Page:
Aboard Royal Clipper: Seafaring in Bequia

Royal Clipper in Admiralty Bay Bequia
Royal Clipper in Admiralty Bay Bequia
A good guide can make all the difference in how you experience a port of call. I lucked out in Bequia with Donnaka O’Fionnalaigh.
“Call me D,” he said in greeting Bill and me at the marina on this island in the Grenadines.
The Royal Clipper had not planned organized shore excursions for the few hours we were on the island, choosing instead to send separate tenders to the beach and marina for passengers to explore on their own. We’d had a lot of beach time the day before, so I wanted to do some touring and came upon D and his company, hiking-bequia.com, in some online research.


An Irishman by birth, D had spent a few years doing aid work in Africa and in St. Vincent where he married a local woman. He went back to Ireland for a few years, then returned to SVG and has been here ever since. With a long, blond ponytail and blue eyes, D proved to be something of a Renaissance man with vast and varied knowledge in subjects from carpentry to geology to photography to history all of which he shared during our hike on the island.


 We started with a taxi ride—which in Bequia is a bench seat on the back of a pickup—to a headland. D chose this point for its excellent view of the Royal Clipper sitting resplendent at the mouth of Admiralty Bay and helped me set up just the right shot as the sun gleamed off the crossbars on the ship’s five masts.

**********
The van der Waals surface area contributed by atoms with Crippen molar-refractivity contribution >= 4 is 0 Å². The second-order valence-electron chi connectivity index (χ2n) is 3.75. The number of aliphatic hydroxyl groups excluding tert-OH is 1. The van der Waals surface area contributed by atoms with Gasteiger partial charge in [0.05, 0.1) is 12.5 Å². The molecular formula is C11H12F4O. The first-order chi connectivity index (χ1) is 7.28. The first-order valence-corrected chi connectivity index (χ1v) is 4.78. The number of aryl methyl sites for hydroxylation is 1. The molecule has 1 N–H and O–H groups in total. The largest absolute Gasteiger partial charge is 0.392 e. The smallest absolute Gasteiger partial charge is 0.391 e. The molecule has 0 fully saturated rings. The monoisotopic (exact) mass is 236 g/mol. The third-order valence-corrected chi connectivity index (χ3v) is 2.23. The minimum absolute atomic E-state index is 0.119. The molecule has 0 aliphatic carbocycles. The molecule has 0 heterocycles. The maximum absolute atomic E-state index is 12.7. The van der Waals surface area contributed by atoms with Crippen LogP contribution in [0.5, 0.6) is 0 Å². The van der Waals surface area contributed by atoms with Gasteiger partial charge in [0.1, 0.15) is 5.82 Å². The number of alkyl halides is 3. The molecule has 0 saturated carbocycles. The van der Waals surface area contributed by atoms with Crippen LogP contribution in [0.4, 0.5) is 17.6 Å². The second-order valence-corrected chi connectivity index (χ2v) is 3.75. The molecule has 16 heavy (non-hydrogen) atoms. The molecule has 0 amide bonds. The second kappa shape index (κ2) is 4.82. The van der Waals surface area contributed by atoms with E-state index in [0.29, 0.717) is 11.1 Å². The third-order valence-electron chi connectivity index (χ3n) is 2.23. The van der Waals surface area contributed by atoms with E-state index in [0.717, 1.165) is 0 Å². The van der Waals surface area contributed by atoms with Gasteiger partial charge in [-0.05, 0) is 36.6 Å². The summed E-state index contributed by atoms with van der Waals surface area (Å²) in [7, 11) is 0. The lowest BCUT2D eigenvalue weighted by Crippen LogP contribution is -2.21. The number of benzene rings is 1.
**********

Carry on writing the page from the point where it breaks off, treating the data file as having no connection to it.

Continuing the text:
The circle of cannons atop the headland got him started on a history lesson. The French and British fought over these islands, he said, but, though well armed, Bequia never saw a battle. The pirate, Blackbeard, made a name for himself here, however, when he commandeered a slave ship, hauled it into Admiralty Bay and quickly converted it into his man of war vessel “Queen Anne’s Revenge.” He gave himself the title of commodore of the fleet and went on a tear up through the Caribbean before finally sinking his ship off Charleston, S.C.
Model Boat Shop Bequia
Model Boat Shop Bequia

I looked down at the Royal Clipper imagining such a voyage as an 18th-century passenger. There was probably plenty of rum on board but none of the Royal Clipper’s niceties like king-size beds, flat screen TVs, Wi-Fi, a spa and big lunch buffet ending with an entire table of desserts. Chocolate mousse, anyone?

As we started our hike down the headland, D explained how the Caribbean islands formed when the glaciers that covered much of North America melted, how two Indian tribes fought for prominence before being wiped out after Columbus brought news of the New World to Europe sparking colonization. He even played a guessing game with us, linking a prominent figure in early U.S. history to Bequia. I won’t spoil the surprise by giving the answer; you’ll have to book D’s tour and learn it yourself.

Bequia waterfront
Bequia waterfront


For PBS nerds like Bill and me, D was a walking delight, encyclopedic in his knowledge but never boring or pedantic. And the hike was good exercise helping us work off some of the calories we’d been consuming on our cruise.

On our way back to the marina we stopped at a model boat shop where craftsmen create wonderful replicas of sailing vessels, including Britain’s legendary Britannia. I wondered if they had thought of building a replica of the Royal Clipper. I’d buy it as a lasting memory of this unforgettable voyage.

Article and photos by Katherine Rodeghier

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